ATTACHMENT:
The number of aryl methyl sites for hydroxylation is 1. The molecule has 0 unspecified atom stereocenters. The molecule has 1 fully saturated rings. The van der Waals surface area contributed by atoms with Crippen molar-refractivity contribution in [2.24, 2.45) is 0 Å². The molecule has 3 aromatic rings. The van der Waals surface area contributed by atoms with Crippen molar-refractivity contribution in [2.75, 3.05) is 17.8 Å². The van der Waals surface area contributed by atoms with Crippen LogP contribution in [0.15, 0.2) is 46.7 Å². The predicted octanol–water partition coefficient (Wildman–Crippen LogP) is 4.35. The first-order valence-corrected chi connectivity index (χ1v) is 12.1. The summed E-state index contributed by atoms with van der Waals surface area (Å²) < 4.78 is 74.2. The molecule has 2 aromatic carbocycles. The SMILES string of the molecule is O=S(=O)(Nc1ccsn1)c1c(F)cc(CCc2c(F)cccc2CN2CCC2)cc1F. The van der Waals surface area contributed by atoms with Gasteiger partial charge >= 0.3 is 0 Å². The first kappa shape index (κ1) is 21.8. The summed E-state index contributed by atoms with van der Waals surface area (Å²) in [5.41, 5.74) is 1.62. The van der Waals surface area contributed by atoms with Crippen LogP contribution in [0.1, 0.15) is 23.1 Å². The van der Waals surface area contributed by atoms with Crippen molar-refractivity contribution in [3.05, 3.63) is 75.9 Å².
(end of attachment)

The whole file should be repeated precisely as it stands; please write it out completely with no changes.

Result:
The number of aryl methyl sites for hydroxylation is 1. The molecule has 0 unspecified atom stereocenters. The molecule has 1 fully saturated rings. The van der Waals surface area contributed by atoms with Crippen molar-refractivity contribution in [2.24, 2.45) is 0 Å². The molecule has 3 aromatic rings. The van der Waals surface area contributed by atoms with Crippen molar-refractivity contribution in [2.75, 3.05) is 17.8 Å². The van der Waals surface area contributed by atoms with Crippen LogP contribution in [0.15, 0.2) is 46.7 Å². The predicted octanol–water partition coefficient (Wildman–Crippen LogP) is 4.35. The first-order valence-corrected chi connectivity index (χ1v) is 12.1. The summed E-state index contributed by atoms with van der Waals surface area (Å²) < 4.78 is 74.2. The molecule has 2 aromatic carbocycles. The SMILES string of the molecule is O=S(=O)(Nc1ccsn1)c1c(F)cc(CCc2c(F)cccc2CN2CCC2)cc1F. The van der Waals surface area contributed by atoms with Gasteiger partial charge >= 0.3 is 0 Å². The first kappa shape index (κ1) is 21.8. The summed E-state index contributed by atoms with van der Waals surface area (Å²) in [5.41, 5.74) is 1.62. The van der Waals surface area contributed by atoms with Crippen LogP contribution in [0.1, 0.15) is 23.1 Å². The van der Waals surface area contributed by atoms with Crippen molar-refractivity contribution in [3.05, 3.63) is 75.9 Å².